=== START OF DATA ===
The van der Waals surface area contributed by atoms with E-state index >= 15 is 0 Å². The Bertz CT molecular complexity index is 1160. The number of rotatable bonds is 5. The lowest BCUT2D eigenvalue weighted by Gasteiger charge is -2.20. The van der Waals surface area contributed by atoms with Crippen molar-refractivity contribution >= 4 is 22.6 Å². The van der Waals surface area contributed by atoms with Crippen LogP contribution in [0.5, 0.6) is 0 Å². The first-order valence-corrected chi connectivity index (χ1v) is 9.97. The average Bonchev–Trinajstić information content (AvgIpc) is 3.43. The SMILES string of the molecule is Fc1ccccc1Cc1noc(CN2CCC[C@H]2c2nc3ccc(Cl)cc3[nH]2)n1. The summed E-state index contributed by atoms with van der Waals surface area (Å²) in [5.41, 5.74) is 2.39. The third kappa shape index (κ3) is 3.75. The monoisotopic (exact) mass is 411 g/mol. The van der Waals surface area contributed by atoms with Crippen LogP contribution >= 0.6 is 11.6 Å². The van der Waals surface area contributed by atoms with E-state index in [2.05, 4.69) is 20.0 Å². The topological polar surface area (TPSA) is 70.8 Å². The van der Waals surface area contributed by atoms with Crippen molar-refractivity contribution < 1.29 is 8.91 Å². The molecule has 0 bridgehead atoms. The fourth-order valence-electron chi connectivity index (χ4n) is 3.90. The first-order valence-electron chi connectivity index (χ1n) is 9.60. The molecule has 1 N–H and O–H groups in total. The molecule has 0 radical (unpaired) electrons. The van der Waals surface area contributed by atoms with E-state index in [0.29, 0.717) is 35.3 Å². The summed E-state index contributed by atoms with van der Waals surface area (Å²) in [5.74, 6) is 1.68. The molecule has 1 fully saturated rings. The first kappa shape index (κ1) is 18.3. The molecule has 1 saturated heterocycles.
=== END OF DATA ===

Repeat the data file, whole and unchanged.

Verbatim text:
The van der Waals surface area contributed by atoms with E-state index >= 15 is 0 Å². The Bertz CT molecular complexity index is 1160. The number of rotatable bonds is 5. The lowest BCUT2D eigenvalue weighted by Gasteiger charge is -2.20. The van der Waals surface area contributed by atoms with Crippen molar-refractivity contribution >= 4 is 22.6 Å². The van der Waals surface area contributed by atoms with Crippen LogP contribution in [0.5, 0.6) is 0 Å². The first-order valence-corrected chi connectivity index (χ1v) is 9.97. The average Bonchev–Trinajstić information content (AvgIpc) is 3.43. The SMILES string of the molecule is Fc1ccccc1Cc1noc(CN2CCC[C@H]2c2nc3ccc(Cl)cc3[nH]2)n1. The summed E-state index contributed by atoms with van der Waals surface area (Å²) in [5.41, 5.74) is 2.39. The third kappa shape index (κ3) is 3.75. The monoisotopic (exact) mass is 411 g/mol. The van der Waals surface area contributed by atoms with Crippen LogP contribution >= 0.6 is 11.6 Å². The van der Waals surface area contributed by atoms with E-state index in [2.05, 4.69) is 20.0 Å². The topological polar surface area (TPSA) is 70.8 Å². The van der Waals surface area contributed by atoms with Crippen molar-refractivity contribution < 1.29 is 8.91 Å². The molecule has 0 bridgehead atoms. The fourth-order valence-electron chi connectivity index (χ4n) is 3.90. The first-order valence-electron chi connectivity index (χ1n) is 9.60. The molecule has 1 N–H and O–H groups in total. The molecule has 0 radical (unpaired) electrons. The van der Waals surface area contributed by atoms with E-state index in [0.29, 0.717) is 35.3 Å². The summed E-state index contributed by atoms with van der Waals surface area (Å²) in [5.74, 6) is 1.68. The molecule has 1 fully saturated rings. The first kappa shape index (κ1) is 18.3. The molecule has 1 saturated heterocycles.